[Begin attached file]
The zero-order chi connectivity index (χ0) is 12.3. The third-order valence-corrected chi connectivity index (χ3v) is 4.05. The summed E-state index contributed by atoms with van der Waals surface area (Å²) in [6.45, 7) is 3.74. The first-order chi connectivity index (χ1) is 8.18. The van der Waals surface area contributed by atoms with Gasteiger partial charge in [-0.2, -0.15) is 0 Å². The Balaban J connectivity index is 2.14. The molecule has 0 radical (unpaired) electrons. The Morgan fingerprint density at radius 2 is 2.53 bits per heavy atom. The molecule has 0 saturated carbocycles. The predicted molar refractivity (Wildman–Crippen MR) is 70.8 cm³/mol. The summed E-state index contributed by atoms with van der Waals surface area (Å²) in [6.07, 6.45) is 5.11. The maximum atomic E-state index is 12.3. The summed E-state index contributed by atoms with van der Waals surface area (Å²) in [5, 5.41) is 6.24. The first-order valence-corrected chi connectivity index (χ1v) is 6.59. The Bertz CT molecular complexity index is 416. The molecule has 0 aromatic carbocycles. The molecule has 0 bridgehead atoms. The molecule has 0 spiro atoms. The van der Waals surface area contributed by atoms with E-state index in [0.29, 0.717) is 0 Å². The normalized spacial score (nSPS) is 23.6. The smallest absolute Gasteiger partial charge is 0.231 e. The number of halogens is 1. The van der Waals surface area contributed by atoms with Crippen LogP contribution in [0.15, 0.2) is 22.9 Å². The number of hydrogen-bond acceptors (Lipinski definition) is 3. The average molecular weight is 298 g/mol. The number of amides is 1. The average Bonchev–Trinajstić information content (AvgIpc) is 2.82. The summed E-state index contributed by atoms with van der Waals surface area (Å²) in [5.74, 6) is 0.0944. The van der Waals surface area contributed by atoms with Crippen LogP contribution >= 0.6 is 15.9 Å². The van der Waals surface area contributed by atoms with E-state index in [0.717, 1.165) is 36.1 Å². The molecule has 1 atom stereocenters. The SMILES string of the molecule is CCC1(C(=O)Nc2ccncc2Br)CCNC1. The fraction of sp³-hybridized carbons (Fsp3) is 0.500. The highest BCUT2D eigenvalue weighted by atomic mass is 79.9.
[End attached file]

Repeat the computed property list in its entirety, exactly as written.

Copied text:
The zero-order chi connectivity index (χ0) is 12.3. The third-order valence-corrected chi connectivity index (χ3v) is 4.05. The summed E-state index contributed by atoms with van der Waals surface area (Å²) in [6.45, 7) is 3.74. The first-order chi connectivity index (χ1) is 8.18. The van der Waals surface area contributed by atoms with Gasteiger partial charge in [-0.2, -0.15) is 0 Å². The Balaban J connectivity index is 2.14. The molecule has 0 radical (unpaired) electrons. The Morgan fingerprint density at radius 2 is 2.53 bits per heavy atom. The molecule has 0 saturated carbocycles. The predicted molar refractivity (Wildman–Crippen MR) is 70.8 cm³/mol. The summed E-state index contributed by atoms with van der Waals surface area (Å²) in [6.07, 6.45) is 5.11. The maximum atomic E-state index is 12.3. The summed E-state index contributed by atoms with van der Waals surface area (Å²) in [5, 5.41) is 6.24. The first-order valence-corrected chi connectivity index (χ1v) is 6.59. The Bertz CT molecular complexity index is 416. The molecule has 0 aromatic carbocycles. The molecule has 0 bridgehead atoms. The molecule has 0 spiro atoms. The van der Waals surface area contributed by atoms with E-state index in [0.29, 0.717) is 0 Å². The normalized spacial score (nSPS) is 23.6. The smallest absolute Gasteiger partial charge is 0.231 e. The number of halogens is 1. The van der Waals surface area contributed by atoms with Crippen LogP contribution in [0.15, 0.2) is 22.9 Å². The number of hydrogen-bond acceptors (Lipinski definition) is 3. The average molecular weight is 298 g/mol. The number of amides is 1. The average Bonchev–Trinajstić information content (AvgIpc) is 2.82. The summed E-state index contributed by atoms with van der Waals surface area (Å²) in [5.74, 6) is 0.0944. The van der Waals surface area contributed by atoms with Crippen LogP contribution >= 0.6 is 15.9 Å². The van der Waals surface area contributed by atoms with E-state index in [0.717, 1.165) is 36.1 Å². The molecule has 1 atom stereocenters. The SMILES string of the molecule is CCC1(C(=O)Nc2ccncc2Br)CCNC1. The fraction of sp³-hybridized carbons (Fsp3) is 0.500. The highest BCUT2D eigenvalue weighted by atomic mass is 79.9.